Saturday, July 20, 2013

New Old Haunts: THE CONJURING


I was dubious when I saw too-promotable-to-be-true reports that The Conjuring was rated R for being too scary for PG-13, but actually seeing the film has me thinking otherwise. With barely a drop of blood, the movie had me more frightened than any horror film of the last year or two. It is an expertly calibrated haunted house experience complete with all the strange noises, fleeting movements, and odd apparitions you’d expect. But even though it draws upon all the expected tropes of the haunted house movie, it scares early and often. It’s a tingling, absorbing horror film full of dread and wittily staged and framed scares. What makes it so compelling and convincing is not just that it’s an impeccably timed series of jumps and jolts, but that it’s a fully inhabited film with superbly real production design, excellent natural performances, and a relaxed and patient approach to building up to its best moments of panic and fright. Director James Wan has been making horror films for nearly a decade now, from the nasty, torturous Saw to the sleek freak out of Insidious. With this new production, he’s made his best film yet.

It’s a film with a clear appreciation for its genre’s history (the 1970’s setting allows for appealing echoes of that decades horror landmarks) and a dedication to fulfilling tropes in surprising and unrelentingly creepy ways. As it must, it starts with a nice normal family moving into a big old house in the country. The mother (Lili Taylor) and father (Ron Livingston) wearily unpack boxes while their five daughters (Shanley Caswell, Hayley McFarland, Joey King, Mackenzie Foy, and Kyla Deaver) run around exploring. It’s not too long before the family starts to feel something is not quite right with their new surroundings. Their dog dies. One girl starts sleepwalking. Each morning, the family wakes to find every clock in the house has stopped at exactly 3:07 am. Footsteps, whispers, and claps are heard in empty areas of the house. Some events can be explained away, but as they pile up, coincidence gives way to a sense of oppressive invisible spookiness.

This is all familiar haunted house stuff, but Wan manages to create a sense of novelty. Sure, we, the horror audience, have seen this type of thing before. But this is the first time it’s happening to this family. Because the acting is so unaffected and comfortable, because the family dynamics feel so real, the growing unease is all the more shivery. The surprise of creaking floorboards and drafty door swings escalates to the insinuating presence of something not quite right and it feels fresh once more. A stroke of genius in the film’s construction is to introduce and intercut the story of a pair of paranormal investigators for whom this is not fresh. Patrick Wilson and Vera Farmiga play Ed and Lorraine Warren, a married couple that specializes in investigating reported hauntings. While happenings at the house in the country grow increasingly distressing, we occasionally cut to the Warrens giving lectures, conducting interviews, and inspecting properties. They’re professionals. By the time they show up at the house at the center of the film and express concern, we know that means trouble. It amplifies the dread.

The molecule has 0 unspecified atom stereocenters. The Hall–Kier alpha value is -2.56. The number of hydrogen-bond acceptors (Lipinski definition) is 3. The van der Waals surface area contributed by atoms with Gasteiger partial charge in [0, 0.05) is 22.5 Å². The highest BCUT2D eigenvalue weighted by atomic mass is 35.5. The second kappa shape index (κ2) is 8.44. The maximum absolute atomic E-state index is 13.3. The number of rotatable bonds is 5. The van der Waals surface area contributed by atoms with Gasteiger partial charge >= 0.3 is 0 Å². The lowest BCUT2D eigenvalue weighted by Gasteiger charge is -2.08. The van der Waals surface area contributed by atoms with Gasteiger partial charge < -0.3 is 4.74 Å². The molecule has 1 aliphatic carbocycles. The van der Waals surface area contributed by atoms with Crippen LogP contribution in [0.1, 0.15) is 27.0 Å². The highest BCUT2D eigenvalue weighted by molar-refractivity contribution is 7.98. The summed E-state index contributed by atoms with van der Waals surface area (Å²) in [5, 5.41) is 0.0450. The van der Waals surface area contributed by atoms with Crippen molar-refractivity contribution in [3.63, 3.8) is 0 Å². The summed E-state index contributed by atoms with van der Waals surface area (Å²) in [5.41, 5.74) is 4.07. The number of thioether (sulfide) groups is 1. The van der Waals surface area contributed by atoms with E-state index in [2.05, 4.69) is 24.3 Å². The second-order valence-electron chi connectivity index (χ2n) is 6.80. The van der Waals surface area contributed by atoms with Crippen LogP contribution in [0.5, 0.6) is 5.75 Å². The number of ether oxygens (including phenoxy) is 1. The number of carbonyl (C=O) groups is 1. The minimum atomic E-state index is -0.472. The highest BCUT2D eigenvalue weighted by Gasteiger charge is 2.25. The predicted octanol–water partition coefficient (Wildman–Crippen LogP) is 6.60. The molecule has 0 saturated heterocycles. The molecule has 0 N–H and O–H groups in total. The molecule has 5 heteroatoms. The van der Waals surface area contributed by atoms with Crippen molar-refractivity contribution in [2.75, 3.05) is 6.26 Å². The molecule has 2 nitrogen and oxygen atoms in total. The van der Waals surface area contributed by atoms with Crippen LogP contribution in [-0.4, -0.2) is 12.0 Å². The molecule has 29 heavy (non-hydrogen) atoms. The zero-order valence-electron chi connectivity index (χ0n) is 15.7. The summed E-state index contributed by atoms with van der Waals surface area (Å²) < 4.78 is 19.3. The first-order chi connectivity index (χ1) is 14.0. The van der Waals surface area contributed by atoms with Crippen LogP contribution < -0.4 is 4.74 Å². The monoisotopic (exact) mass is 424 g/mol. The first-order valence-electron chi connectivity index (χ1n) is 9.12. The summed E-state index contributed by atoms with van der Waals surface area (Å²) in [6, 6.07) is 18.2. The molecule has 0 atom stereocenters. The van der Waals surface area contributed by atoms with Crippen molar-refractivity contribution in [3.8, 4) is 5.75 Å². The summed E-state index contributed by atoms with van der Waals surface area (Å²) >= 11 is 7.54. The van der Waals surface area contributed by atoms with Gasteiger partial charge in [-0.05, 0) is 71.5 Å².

The script by Chad and Carey Hayes builds and escalates with a nicely varied assortment of dangers and scares. (I especially appreciated the creepy and clever solution to the eternal haunted house question “Why don’t they just leave?”) This is a horror film that’s in confident command of its mood, able to sustain the absorbing hushed creepiness even as the events on screen are teasingly normal. Scenes of familial warmth and professional confidence may scare the darkness away, but the dread lingers. The production design is impressive, a homey lived-in 1970s of complete and convincing period detail that emphasizes the “Based on a true story” trappings. Publicity would undoubtedly emphasize “true story,” but the key word is always “based.” Also sold this way was the 1979 film The Amityville Horror, the quintessential film of this subgenre, despite its vaguely dull pulpy junkiness. Its “true story” also involved an investigation by the real-world Warrens.  There’s a connection here that’s nicely felt, a continuity with horror past not just with the Warrens and the period setting, but in The Conjuring’s smooth steady long takes, the period design, and the oblique nods to hauntings past. Classically, handsomely designed, the film’s a throwback without feeling old-fashioned.

Its most welcome throwback aspect is in the way it is a bit more of a character piece than you might expect. It has time for small moments – a shy smile the oldest daughter shares with a young research assistant of the Warrens, a scene in which the family bonds with the investigators over a breakfast of pancakes. Small details turn scary, too, like a friendly hide-and-seek game involving claps and blindfolds that becomes predictably, but oh-so-effectively, chilling when a ghost gets involved. Wan may have set out to make something like the ultimate haunted house movie, filled with possessions, poltergeists, curses, and exorcisms, but like all good horror movies, The Conjuring scares not through genre prowess alone, but through skillful filmmaking on every level. It’s a film that builds up a big creaky house, populates it with people to care about, and grooves on a frightening atmosphere of anticipation punctuated by scares that work allusively, metaphorically, and viscerally. Its scares may make you jump, but it never feels cheap or exploitative. It is unrelentingly entertaining and terrifically effective.

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